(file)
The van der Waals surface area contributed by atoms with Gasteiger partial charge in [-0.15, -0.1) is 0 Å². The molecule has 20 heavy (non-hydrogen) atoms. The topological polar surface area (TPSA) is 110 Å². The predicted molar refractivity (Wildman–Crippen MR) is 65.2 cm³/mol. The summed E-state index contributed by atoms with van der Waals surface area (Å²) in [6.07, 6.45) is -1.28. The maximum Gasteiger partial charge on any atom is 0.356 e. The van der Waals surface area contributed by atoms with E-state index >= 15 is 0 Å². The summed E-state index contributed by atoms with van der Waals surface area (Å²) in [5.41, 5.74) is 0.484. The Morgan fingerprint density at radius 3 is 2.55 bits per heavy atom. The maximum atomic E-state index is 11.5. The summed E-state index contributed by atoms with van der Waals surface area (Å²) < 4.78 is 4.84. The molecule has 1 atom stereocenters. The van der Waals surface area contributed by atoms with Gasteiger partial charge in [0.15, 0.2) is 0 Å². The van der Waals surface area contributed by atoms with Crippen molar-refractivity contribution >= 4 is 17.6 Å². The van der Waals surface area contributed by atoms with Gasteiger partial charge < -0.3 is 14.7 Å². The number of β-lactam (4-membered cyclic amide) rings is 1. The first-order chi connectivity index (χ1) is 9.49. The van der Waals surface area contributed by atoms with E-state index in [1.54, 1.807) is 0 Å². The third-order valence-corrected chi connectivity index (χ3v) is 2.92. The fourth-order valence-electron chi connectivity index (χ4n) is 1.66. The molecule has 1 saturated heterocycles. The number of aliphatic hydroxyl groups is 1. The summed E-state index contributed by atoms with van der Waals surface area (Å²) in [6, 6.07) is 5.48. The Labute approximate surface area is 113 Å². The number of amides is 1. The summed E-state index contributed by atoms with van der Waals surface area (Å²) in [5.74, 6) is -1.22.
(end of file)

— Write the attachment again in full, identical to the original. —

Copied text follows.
The van der Waals surface area contributed by atoms with Gasteiger partial charge in [-0.15, -0.1) is 0 Å². The molecule has 20 heavy (non-hydrogen) atoms. The topological polar surface area (TPSA) is 110 Å². The predicted molar refractivity (Wildman–Crippen MR) is 65.2 cm³/mol. The summed E-state index contributed by atoms with van der Waals surface area (Å²) in [6.07, 6.45) is -1.28. The maximum Gasteiger partial charge on any atom is 0.356 e. The van der Waals surface area contributed by atoms with E-state index >= 15 is 0 Å². The summed E-state index contributed by atoms with van der Waals surface area (Å²) in [5.41, 5.74) is 0.484. The Morgan fingerprint density at radius 3 is 2.55 bits per heavy atom. The maximum atomic E-state index is 11.5. The summed E-state index contributed by atoms with van der Waals surface area (Å²) < 4.78 is 4.84. The molecule has 1 atom stereocenters. The van der Waals surface area contributed by atoms with Gasteiger partial charge in [0.15, 0.2) is 0 Å². The van der Waals surface area contributed by atoms with Crippen molar-refractivity contribution >= 4 is 17.6 Å². The van der Waals surface area contributed by atoms with Gasteiger partial charge < -0.3 is 14.7 Å². The number of β-lactam (4-membered cyclic amide) rings is 1. The first-order chi connectivity index (χ1) is 9.49. The van der Waals surface area contributed by atoms with E-state index in [1.54, 1.807) is 0 Å². The third-order valence-corrected chi connectivity index (χ3v) is 2.92. The fourth-order valence-electron chi connectivity index (χ4n) is 1.66. The molecule has 1 saturated heterocycles. The number of aliphatic hydroxyl groups is 1. The summed E-state index contributed by atoms with van der Waals surface area (Å²) in [6, 6.07) is 5.48. The Labute approximate surface area is 113 Å². The number of amides is 1. The summed E-state index contributed by atoms with van der Waals surface area (Å²) in [5.74, 6) is -1.22.